Today’s guest post is by Frances Kazan, the widow of famed director Elia Kazan.
For years I was a disciplined writer. After walking the dog, I was seated at my desk by 9 a.m. After 500 words I’d go downstairs for lunch, followed closely by the dog. Sometimes my husband joined us, and sometimes he didn’t. Like me, he was a writer; his office was on the floor above mine. Around 2 p.m. I would return to edit, then I took off for either a yoga class or a walk in the park. Following this routine, I finished a master’s thesis (later published), a historical novel, Halide’s Gift, numerous articles for Cornucopia magazine, several lectures, and the first draft of another novel, The Dervish.
I used to work in the writers room at the local library. When that became too crowded, I put a desk in the corner of our bedroom, not a satisfactory arrangement. For a while I returned to the library of the university where I earned my degree, as an older (wiser) student, but the commute consumed precious time. Then my son graduated, his bedroom became my office, its windows overlooking the gardens at the back of the house. I used to gaze out at the plane trees and ivy-covered walls through a line of Grateful Dead stickers.
I was blessed. I had my own private space, where the silence was broken only by the thud of my husband’s typewriter, and the dog snoring on the sofa. I loved being alone with my thoughts and my work, absorbed by the flow of writing, oblivious to the passage of time.
Time and change are unavoidable; gradually my husband’s health declined. The two of us continued to work during that last hot summer, then, three weeks after his birthday, he died. In defiance of this truth I kept writing, clinging to my routine to maintain the appearance of normality, but the silence overhead became a crashing noise.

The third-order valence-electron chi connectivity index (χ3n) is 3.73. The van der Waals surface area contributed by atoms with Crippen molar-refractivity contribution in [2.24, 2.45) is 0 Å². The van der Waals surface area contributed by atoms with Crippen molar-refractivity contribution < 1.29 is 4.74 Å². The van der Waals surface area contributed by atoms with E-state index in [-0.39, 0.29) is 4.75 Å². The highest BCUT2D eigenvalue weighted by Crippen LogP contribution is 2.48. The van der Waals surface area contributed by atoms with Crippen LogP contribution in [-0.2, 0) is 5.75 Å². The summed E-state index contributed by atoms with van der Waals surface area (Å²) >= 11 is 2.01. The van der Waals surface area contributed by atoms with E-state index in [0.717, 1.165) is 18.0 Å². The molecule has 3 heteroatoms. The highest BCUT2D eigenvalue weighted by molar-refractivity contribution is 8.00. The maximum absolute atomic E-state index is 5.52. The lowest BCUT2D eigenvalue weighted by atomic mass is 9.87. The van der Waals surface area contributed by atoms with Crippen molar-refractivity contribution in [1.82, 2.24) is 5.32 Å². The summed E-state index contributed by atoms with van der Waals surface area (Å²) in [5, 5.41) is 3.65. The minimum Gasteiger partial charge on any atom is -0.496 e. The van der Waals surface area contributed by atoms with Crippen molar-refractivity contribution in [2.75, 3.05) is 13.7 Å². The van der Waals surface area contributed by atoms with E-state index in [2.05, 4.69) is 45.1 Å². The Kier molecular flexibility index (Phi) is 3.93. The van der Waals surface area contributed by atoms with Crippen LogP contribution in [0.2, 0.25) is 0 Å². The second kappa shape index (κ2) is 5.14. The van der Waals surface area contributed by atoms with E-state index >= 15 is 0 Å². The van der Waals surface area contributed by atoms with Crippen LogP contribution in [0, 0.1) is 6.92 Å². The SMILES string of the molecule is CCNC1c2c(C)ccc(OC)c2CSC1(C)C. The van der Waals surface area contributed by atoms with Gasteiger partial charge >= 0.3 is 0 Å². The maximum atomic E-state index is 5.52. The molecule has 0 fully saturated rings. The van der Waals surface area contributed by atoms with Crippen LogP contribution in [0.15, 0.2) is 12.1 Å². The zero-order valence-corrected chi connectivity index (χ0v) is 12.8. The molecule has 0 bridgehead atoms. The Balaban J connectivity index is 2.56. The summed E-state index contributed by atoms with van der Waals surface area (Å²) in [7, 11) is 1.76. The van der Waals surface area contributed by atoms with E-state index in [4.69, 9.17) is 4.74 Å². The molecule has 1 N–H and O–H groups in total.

Dealing with the practicalities was overwhelming. First the execution of the will, then going though his papers stored in a room full of filing cabinets. Our house, too big for one person, had to be sold. The task of making it “market ready” consumed me. Eventually I moved out of our home of 20 years, taking the dog and my husband’s cat, forcibly pried from his study.
My writing routine collapsed. The manuscript of The Dervish languished in a drawer. Then disaster: my dog was diagnosed with incurable blood cancer.
For several years I did not write another word. I traveled, found a new home, created a new life. One day generous friends loaned me their yali in Istanbul, where, in a room facing the Bosphorus, I returned to my manuscript. It wasn’t easy at first, thoughts were hard to organize, the right word was elusive. Eventually my routine was restored.
So here I sit at a new desk, in a new apartment, in another neighborhood, writing a blog to publicize the e-book edition. The Dervish has been published, a real book I can hold in my hand. Close by, my husband’s cat is asleep on the sofa, she’s frail, her gait is unsteady. I’ve lost track of her age.